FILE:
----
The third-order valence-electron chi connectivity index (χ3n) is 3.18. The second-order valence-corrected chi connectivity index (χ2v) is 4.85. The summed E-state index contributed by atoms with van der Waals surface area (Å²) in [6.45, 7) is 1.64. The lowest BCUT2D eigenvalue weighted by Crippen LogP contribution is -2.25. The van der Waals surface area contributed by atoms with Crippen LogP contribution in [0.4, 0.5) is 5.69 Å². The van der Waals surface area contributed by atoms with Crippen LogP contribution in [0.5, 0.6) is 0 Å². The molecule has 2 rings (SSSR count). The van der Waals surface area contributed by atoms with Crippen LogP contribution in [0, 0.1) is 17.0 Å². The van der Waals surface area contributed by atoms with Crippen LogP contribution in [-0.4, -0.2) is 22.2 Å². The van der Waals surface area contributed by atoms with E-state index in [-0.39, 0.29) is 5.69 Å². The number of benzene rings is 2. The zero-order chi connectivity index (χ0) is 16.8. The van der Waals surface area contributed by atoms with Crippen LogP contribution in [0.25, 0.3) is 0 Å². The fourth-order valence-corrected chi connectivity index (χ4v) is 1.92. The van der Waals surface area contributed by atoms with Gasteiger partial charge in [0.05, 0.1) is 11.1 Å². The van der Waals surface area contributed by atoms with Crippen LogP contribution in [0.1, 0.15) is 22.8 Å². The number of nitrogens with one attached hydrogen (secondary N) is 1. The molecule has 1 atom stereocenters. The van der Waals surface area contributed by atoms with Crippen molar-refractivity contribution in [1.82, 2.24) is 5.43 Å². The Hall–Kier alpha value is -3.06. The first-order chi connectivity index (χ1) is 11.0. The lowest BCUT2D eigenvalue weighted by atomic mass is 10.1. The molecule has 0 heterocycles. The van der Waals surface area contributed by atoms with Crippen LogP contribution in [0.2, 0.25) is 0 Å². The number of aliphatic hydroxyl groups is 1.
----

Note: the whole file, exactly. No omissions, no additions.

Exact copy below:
The third-order valence-electron chi connectivity index (χ3n) is 3.18. The second-order valence-corrected chi connectivity index (χ2v) is 4.85. The summed E-state index contributed by atoms with van der Waals surface area (Å²) in [6.45, 7) is 1.64. The lowest BCUT2D eigenvalue weighted by Crippen LogP contribution is -2.25. The van der Waals surface area contributed by atoms with Crippen LogP contribution in [0.4, 0.5) is 5.69 Å². The van der Waals surface area contributed by atoms with Crippen LogP contribution in [0.5, 0.6) is 0 Å². The molecule has 2 rings (SSSR count). The van der Waals surface area contributed by atoms with Crippen LogP contribution in [0, 0.1) is 17.0 Å². The van der Waals surface area contributed by atoms with Crippen LogP contribution in [-0.4, -0.2) is 22.2 Å². The van der Waals surface area contributed by atoms with E-state index in [-0.39, 0.29) is 5.69 Å². The number of benzene rings is 2. The zero-order chi connectivity index (χ0) is 16.8. The van der Waals surface area contributed by atoms with Crippen LogP contribution in [0.25, 0.3) is 0 Å². The fourth-order valence-corrected chi connectivity index (χ4v) is 1.92. The van der Waals surface area contributed by atoms with Gasteiger partial charge in [0.05, 0.1) is 11.1 Å². The van der Waals surface area contributed by atoms with Crippen LogP contribution in [0.1, 0.15) is 22.8 Å². The number of nitrogens with one attached hydrogen (secondary N) is 1. The molecule has 1 atom stereocenters. The van der Waals surface area contributed by atoms with Crippen molar-refractivity contribution in [1.82, 2.24) is 5.43 Å². The Hall–Kier alpha value is -3.06. The first-order chi connectivity index (χ1) is 11.0. The lowest BCUT2D eigenvalue weighted by atomic mass is 10.1. The molecule has 0 heterocycles. The van der Waals surface area contributed by atoms with Crippen LogP contribution in [0.2, 0.25) is 0 Å². The number of aliphatic hydroxyl groups is 1.